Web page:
In exchange for drugs, Nashville police offer help
Posted July 11
If you have a drug problem, the Nashville Police Department wants to help you kick it.
While Nashville police are serious about helping people get clean, not everyone thinks that message is sincere.
In a small town like Nashville, North Carolina, there are very few secrets. Thomas Spikes' life was no exception.
“Our town is flooded with heroin," said Spikes, who is a former drug user.
Former users like Spikes and 28-year-old Matthew Lewis say they barely escaped what they describe as the heroin epidemic.
“It was just a small fleeting moment that I broke out, and thank God the (Nashville police) chief had this program, and I was able to at least get information," Lewis said.
Lewis and Spikes beat the odds thanks to Nashville Police Chief Thomas Bashore and the Hope Initiative, which he launched last year. The program allows addicts to come in and turn in their drugs. In exchange, authorites promise support, no questions asked and no charges filed.
“When the first individual started to come into the police department, it was a trust thing that we had to show this wasn't a trick," Bashore said. "We weren't trying to get you in here so that we could find out where you buy your stuff at so that we could go conduct a raid ... we truly cared.”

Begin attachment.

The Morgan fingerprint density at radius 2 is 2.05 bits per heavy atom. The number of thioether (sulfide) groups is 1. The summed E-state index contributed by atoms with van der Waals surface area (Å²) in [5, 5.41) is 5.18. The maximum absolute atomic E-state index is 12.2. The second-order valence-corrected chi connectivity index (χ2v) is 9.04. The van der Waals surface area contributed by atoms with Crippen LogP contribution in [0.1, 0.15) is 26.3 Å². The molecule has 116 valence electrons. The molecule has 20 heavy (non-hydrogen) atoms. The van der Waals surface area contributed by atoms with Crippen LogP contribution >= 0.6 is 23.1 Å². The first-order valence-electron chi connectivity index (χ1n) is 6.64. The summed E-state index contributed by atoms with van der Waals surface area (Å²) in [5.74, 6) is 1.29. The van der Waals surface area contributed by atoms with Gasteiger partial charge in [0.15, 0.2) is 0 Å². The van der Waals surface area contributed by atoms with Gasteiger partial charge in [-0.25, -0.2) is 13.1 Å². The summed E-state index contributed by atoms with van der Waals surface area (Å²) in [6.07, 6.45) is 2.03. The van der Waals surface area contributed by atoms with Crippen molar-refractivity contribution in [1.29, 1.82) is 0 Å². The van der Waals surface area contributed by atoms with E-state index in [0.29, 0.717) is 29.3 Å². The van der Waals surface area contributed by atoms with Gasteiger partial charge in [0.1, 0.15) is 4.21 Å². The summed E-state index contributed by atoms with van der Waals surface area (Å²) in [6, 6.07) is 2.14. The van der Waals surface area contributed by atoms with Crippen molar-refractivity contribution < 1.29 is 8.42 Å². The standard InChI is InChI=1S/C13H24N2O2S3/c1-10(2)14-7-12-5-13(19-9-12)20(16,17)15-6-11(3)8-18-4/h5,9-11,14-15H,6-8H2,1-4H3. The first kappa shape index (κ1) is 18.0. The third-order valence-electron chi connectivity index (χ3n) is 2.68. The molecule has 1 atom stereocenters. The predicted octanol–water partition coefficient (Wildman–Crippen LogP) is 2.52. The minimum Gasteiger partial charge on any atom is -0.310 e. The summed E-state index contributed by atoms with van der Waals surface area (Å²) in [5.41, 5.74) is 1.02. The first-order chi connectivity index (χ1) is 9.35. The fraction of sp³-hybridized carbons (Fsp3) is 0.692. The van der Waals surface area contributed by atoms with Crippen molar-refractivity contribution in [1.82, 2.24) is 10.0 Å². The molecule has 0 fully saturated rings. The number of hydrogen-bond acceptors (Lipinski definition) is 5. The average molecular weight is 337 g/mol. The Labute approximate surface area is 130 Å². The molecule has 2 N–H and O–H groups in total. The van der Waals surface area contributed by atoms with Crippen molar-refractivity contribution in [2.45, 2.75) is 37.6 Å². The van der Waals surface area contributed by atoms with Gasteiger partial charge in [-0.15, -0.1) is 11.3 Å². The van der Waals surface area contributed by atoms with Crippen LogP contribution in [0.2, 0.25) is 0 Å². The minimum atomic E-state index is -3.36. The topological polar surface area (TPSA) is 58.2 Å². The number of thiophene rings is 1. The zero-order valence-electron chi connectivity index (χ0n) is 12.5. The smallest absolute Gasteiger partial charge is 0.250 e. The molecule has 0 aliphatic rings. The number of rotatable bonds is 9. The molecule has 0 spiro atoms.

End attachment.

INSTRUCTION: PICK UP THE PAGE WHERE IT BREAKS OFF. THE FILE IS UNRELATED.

Bashore says building that kind of trust with a community that is used to hiding from law enforcement has taken time.
While they’ve had 170 people enroll in the program, the police department has the capacity to help many more.
“One of the big things we wanted to do was to try to reduce the stigma in the community so that more people would seek out help and try to get into recovery," Bashore said.
That’s why they began building relationships, one conversation at a time…
“It’s our job as public officials, first responders, law enforcement, EMS and fire to help anybody that’s in need," Bashore said.
It’s that duty that Bashore says will continue to inspire him to save as many lives as possible.
Both Spikes and Lewis, are current participants in the Hope Initiative.
They have both been sober for almost a year.